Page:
Bench Woes + Gasol’s Minutes = So What?

The Lakers have lost two consecutive games, a trend so narrow in an 82-game season that it’d hardly be worthy of a mention if, well, the Lakers weren’t the Lakers*. When losses happen to a team as talented and experienced as L.A., questions pile up quickly, this time around focusing on the tired legs of Pau Gasol and the lack of productivity from what had been the NBA’s best bench throughout the first 15 games of the season, 13 of which were wins.
*In fairness, this season’s Miami Heat, featuring the SuperFriends, get heat for each loss, so the Lakers are actually not the league’s most scrutinized squad.

But can we actually draw anything significant out of two November losses?

Well, Kobe Bryant explained away Friday’s defeat in hostile Utah to a few missed shots, his team otherwise playing well enough to win. As Bryant stated explicitly after the game, if L.A. plays like it did in that loss, the team simply isn’t going to lose four times in a playoff series. They haven’t, after all, done so en route to winning the past two championships.

Sunday’s loss to Indiana had a similarly simple — if less acceptable — explanation, this time from Phil Jackson’s lips: “We played a lethargic game,” he said. “I thought Indiana out-hustled us & obviously it paid off for them.”

And there you have it, time to publish this article.


(fixing grammatical errors)

…Wait, what’s that? You still want some info behind the lack of bench production, namely from the “Killer B’s” combo of Matt Barnes, Steve Blake and Shannon Brown and the related impact upon Gasol’s minutes and Bryant’s production? Didn’t Phil and Kobe explain things?

OK, fine:

Matt Barnes: 7.5 ppg on 6-of-12 FG’s (50.0%), one 3-pointer made, 3.5 rpg, 1.0 apg, 0.5 spg in 21 mpg
Steve Blake: 1.5 ppg on 1-for-9 FG’s (11.1%), one 3-pointer made, 2.0 apg, 1.5 rpg, 0.5 spg in 21.5 mpg
Shannon Brown: 4.5 ppg on 4-of-17 FG’s (23.5%), zero 3-pointers made, 4.0 rpg, 0.5 apg, 1.0 spg in 16 mpg
TOTALS: 4.5 ppg on 28.9% FG’s, 0.67 3-pointers made, 3.0 rpg, 1.2 apg, 0.6 spg, 19.5 mpg

Matt Barnes*: 14.3 ppg on 13-of-21 FG’s (61.9%), nine 3-pointers made, 5.0 rpg, 4.0 apg, 1.3 spg in 25 mpg
Steve Blake: 5.0 ppg on 5-for-11 FG’s (45.5%), five 3-pointers made, 3.0 apg, 2.3 rpg, 1.3 spg in 21 mpg
Shannon Brown:16.3 ppg on 17-of-30 FG’s (56.6%), nine 3-pointers made, 3.3 rpg, 1.6 apg, 0.6 spg in 21 mpg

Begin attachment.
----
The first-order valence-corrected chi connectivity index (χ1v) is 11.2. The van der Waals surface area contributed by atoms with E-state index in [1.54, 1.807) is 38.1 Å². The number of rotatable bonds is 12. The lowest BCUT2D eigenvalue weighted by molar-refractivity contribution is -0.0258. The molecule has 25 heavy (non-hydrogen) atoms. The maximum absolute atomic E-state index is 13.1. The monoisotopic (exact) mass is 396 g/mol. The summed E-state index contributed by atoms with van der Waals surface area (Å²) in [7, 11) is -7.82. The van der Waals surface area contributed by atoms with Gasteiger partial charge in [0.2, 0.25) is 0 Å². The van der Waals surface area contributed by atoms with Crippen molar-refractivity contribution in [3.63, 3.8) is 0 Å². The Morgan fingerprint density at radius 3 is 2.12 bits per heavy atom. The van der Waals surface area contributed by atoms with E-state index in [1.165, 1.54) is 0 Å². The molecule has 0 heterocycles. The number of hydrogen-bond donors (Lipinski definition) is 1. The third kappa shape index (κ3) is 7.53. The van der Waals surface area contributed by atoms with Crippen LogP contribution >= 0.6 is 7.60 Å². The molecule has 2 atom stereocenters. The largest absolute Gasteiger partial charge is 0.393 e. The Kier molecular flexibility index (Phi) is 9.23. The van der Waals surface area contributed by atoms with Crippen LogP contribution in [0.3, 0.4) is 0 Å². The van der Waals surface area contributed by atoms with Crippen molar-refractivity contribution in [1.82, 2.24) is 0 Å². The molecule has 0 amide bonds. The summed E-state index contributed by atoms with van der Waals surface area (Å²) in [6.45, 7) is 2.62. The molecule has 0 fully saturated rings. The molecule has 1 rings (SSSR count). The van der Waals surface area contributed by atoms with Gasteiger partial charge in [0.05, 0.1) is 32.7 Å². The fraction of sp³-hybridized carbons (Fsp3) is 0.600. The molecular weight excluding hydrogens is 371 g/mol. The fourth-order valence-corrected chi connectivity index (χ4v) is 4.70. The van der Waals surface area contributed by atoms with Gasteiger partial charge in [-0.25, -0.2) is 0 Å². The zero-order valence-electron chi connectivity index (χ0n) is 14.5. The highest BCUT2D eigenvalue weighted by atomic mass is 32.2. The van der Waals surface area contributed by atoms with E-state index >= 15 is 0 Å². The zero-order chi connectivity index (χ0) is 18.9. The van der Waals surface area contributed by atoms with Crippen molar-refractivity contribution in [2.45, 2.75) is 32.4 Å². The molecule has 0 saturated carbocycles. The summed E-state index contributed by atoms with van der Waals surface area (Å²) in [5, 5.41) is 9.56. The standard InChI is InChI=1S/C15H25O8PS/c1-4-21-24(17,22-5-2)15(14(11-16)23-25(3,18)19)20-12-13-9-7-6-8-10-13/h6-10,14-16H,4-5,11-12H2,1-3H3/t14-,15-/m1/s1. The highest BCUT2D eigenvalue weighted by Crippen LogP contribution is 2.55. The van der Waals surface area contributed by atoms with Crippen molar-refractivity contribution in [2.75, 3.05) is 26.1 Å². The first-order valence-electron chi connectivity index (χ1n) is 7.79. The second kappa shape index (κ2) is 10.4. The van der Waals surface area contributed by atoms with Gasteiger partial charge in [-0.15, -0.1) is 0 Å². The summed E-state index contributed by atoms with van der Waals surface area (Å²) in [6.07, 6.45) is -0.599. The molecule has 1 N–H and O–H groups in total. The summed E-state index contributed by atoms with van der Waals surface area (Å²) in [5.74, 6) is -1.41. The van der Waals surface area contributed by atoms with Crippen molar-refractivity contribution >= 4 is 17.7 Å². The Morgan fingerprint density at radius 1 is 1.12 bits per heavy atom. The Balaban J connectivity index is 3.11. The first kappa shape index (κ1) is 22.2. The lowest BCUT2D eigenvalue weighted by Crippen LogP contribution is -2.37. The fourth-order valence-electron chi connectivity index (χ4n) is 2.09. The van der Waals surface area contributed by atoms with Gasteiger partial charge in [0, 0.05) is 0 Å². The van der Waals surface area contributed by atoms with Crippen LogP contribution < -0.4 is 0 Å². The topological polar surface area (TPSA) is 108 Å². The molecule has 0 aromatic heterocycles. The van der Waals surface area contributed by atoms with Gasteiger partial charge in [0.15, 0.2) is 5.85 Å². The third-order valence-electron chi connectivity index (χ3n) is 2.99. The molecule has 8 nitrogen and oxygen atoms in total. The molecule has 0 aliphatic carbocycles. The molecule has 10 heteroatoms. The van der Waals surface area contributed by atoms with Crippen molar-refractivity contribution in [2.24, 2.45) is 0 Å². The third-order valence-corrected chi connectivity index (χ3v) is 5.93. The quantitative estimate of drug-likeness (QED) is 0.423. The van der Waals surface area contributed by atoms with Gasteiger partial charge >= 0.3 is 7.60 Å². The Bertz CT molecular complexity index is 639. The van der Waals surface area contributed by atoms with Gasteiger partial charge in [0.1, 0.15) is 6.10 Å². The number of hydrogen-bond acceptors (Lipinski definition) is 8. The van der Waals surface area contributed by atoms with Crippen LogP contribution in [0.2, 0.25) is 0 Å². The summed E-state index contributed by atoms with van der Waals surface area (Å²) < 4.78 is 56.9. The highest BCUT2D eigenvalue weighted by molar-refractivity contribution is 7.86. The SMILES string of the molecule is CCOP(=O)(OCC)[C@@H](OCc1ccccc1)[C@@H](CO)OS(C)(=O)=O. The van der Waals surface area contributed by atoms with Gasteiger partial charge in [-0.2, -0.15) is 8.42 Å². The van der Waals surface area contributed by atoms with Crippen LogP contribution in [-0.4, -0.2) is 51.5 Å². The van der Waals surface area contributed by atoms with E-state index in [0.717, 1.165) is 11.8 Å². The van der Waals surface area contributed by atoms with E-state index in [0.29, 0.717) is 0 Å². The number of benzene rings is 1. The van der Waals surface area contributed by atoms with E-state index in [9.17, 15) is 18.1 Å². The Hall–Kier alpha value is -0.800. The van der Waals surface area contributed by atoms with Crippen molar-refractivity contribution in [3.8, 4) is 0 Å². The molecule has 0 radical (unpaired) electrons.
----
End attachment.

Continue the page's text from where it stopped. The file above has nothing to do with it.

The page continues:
TOTALS: 11.9 ppg on 56.5% FG’s, 7.6 3-pointers made, 3.5 rpg, 2.9 apg, 1.1 spg in 22.3 mpg
*Barnes’s averages obviously got a huge boost from his perfect 7-for-7 FG, 5-for-5 3-pointers performance at Minnesota.

And to go a bit further:

1) The Killer B’s were indeed quite peaceful (fruit flies?) against Utah and Indiana despite playing close to the same number of minutes. The rebounding, assist and steal numbers weren’t too far off, but the scoring dropped dramatically from an average of 11.9 collective points in the wins versus 4.5 total points in the two losses, due in large part to a massive drop off in field goal percentage (56.5 percent to 28.9 percent).
2) The B’s went nuts from three-point land in the three wins, making a combined 22 long bombs, but totaled only two triples in the losses.
3) When the bench production is suddenly gone, it puts far more stress on Bryant and Gasol in particular to carry the team offensively. It demands more minutes particularly in crunch time from the two All-Stars and affects the legs of each defensively, especially Gasol, charged with protecting the paint at times by himself. This is reflected directly in Bryant’s scoring numbers, as No. 24 averaged 36.5 points in the two losses and just 21 points in the three losses while playing about five more minutes per game in the losses despite his efficiency actually improving as he scored more, his field goal percentage going from 37 percent in the wins to 44 percent in the losses. The Spaniard, meanwhile, did manage to make 9-of-14 shots at Utah, but did nearly all of his damage in the first half before tiring late; against Indiana he managed to make only 5-of-15 shots. He also made only 3-of-10 shots against Chicago as the Bulls double-teamed him and harassed him with Joakim Noah, and was 6-of-13 against Minnesota before his perfect 10-for-10 performance against Golden State.

Fortunately for the Lakers, there’s a quick fix for Gasol’s minutes (not to mention his matchups) on the way soon enough in the form of space-eating 7-foot center Andrew Bynum, who looked great in Monday’s practice (check out the picture of him dunking on the home page) and is at most a couple of weeks away from playing in games. Meanwhile, while the Killer B’s probably won’t be averaging 7.6 three-pointers per game, they also won’t be held to a collective of 4.5 points very often, and there have been no signs that the unit’s defensive energy is going anywhere.

We’ve yet to mention the names of starters Lamar Odom (who has played consistently well enough across the past five games), Derek Fisher (who’s struggled along with Brown with his shot in the two losses after starting the season red hot) or Ron Artest (who’s been almost completely absent on offense while focusing on D), but Ron Ron may have summed it all up best:

“We slipped a little bit, but we’ll be okay.”